My marriage was in 1993 and my wife never knew about this craze that I had. Whenever we went out together, I always had a song running on me, either humming or singing. My wife often nudged me to draw my attention to people who were watching me. She found this to be very embarrassing and calls me crazy. I have still not got out of this habit as yet.

On an afternoon in the hot month of May, 1996, my
colleague, who is my good friend and I, stepped out for lunch and were walking through the shop floor. This was while I was with my first employer. I never knew that he had actually come out after a hot board room discussion. We moved towards the company canteen silently and I was humming a favourite song that was on my mind, a little louder. I knew that I could hum it even louder as my song would never be heard by anyone 15 feet away due to the din of the machines around. I sang a little louder. A third person joined us while we were on the way. He was part of my colleague's team and on seeing him, my colleague started off with the same topic that had been discussed in the board room. I was still humming and singing a bit loudly. Seeing my casual demeanour while such a serious topic was being discussed by him, he suddenly yelled a question "Why can't you keep quiet?” at me. It really rattled me. I should have been careful I thought. He immediately apologized for what he did, but I too felt I should have desisted from such behaviour that time.

In 2000, my first employer sent me for a management training programme at Lonavala. This was for a week’s duration. There were participants from several corners of India, belonging to the same company. One person named Kumar, with whom I was teamed up for working sessions and presentations treated me with sheer disdain, right from day one. It really put me off and also hurt me so much, that I could not focus on the sessions that were running. I really did not know why he was doing that either. On the last day, there was an open session around evening time, where the participants could entertain the gathering. I was also one of the few who sang a few songs in Hindi and Malayalam. Kumar came to me and was effusive in his praise for my singing. Thereafter, the way he talked to me and treated me was so different. That evening, many other participants called me to their places in the hotel, where they were meeting as small groups and made me sing.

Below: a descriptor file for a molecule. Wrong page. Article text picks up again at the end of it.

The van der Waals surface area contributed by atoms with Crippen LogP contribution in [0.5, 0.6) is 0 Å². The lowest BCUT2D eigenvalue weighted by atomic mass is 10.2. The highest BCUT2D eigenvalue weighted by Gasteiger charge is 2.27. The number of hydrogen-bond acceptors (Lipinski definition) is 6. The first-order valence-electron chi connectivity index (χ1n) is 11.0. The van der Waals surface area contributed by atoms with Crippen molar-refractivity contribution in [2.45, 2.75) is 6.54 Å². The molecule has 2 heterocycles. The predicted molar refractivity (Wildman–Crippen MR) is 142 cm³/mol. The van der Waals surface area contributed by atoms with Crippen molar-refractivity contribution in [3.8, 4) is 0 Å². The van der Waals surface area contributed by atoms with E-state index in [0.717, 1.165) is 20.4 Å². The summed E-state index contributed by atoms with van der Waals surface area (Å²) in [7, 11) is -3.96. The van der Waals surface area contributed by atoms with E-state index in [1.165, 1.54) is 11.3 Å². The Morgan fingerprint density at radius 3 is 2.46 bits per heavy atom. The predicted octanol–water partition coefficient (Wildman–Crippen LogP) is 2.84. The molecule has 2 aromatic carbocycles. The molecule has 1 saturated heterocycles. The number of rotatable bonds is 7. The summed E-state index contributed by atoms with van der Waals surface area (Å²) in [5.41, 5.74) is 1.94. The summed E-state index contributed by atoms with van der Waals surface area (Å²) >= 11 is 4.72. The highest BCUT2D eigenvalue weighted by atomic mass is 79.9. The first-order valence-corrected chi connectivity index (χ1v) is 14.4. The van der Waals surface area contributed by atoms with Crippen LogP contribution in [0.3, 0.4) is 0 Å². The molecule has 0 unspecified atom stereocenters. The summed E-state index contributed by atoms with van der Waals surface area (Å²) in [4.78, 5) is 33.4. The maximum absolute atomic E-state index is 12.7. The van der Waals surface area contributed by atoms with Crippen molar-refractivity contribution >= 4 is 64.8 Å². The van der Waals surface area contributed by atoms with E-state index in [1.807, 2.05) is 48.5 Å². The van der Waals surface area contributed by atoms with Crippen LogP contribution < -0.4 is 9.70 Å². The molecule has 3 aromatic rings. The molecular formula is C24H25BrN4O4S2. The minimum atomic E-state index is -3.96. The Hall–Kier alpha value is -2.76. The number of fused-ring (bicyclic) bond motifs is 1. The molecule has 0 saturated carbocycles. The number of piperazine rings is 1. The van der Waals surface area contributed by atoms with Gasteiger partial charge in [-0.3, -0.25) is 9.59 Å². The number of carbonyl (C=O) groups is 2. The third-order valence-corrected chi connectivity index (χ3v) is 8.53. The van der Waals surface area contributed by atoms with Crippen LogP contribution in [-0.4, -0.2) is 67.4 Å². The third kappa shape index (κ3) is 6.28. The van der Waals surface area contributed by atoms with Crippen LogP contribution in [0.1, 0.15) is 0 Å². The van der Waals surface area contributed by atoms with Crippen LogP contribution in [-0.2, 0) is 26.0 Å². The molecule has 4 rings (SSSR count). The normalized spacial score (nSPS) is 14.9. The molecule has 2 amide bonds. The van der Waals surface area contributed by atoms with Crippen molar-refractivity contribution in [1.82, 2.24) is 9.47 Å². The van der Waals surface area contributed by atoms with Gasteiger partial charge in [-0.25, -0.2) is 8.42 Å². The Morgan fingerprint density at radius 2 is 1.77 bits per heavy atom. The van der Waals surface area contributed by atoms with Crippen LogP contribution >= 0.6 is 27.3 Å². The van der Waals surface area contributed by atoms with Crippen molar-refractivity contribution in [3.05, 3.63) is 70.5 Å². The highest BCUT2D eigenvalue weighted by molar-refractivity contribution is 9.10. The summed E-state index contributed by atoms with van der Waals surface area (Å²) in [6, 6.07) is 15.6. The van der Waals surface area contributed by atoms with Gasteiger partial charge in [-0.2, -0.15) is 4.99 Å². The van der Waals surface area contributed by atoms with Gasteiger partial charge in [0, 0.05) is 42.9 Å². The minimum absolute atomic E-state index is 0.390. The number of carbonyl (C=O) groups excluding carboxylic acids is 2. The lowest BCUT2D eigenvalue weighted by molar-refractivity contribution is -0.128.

In the year 2003, I joined my second employer at Kolkata. My wife and daughter had not moved with me as she was into an established job at Chennai and my daughter was into school. So I was shuttling between Kolkata and Chennai once in three or four months. The Howrah mail took a long time and so the Coromandel Express was what I always preferred to for coming down to Chennai. The return was by flight, as that way crunched down on the sad period of thinking while leaving home. I had a good Walkman with me and I had just caught up with Salilda's Bengali film songs. On one such trips to Chennai, I was on the middle berth and with my earphones on me, I was singing along while the song was running. I never knew that my singing was that loud. When we touched early evening and I had climbed down from my berth to sit down for a while, a Bengali lady who was travelling with her little son complimented me for the singing. She also gave me a Chocolate pie that they were having then and told me to always keep singing.

Kolkata gave me a new high in singing. There was a corporate Anthakshari competition, for which I also had mailed in my nomination. I still don’t know Hindi although I keep singing a lot of Hindi numbers. On the night before the competition, my friend and roommate Ankur, spent his valuable time, to explain the meaning of the songs that I had selected for singing. I had written down the script in English. In the first round which was an individual round, I sang three Hindi songs and I got lots of appreciation from the judges for my voice and singing. And then, they started talking to me in Hindi on something else they wanted me to sing along with another colleague. I did not know how to respond. The colleagues with whom I went were also new to me and they also did not know why I was displaying an embarrassed silence when the judges were asking me. I did not want to show any sign of my ignorance of Hindi as I thought that it would go in as a negative point. Nevertheless in the team round, we as a team could not qualify and move further. But, that was the first time, an external judge was complimenting my singing and it gave me real confidence. The very next week, I was on a stage at Kolkata and I sang a Hindi number.

The singing craze still continues even when age is going up in numbers. Many times I wonder if it’s time to keep quiet. But frankly, am not able to.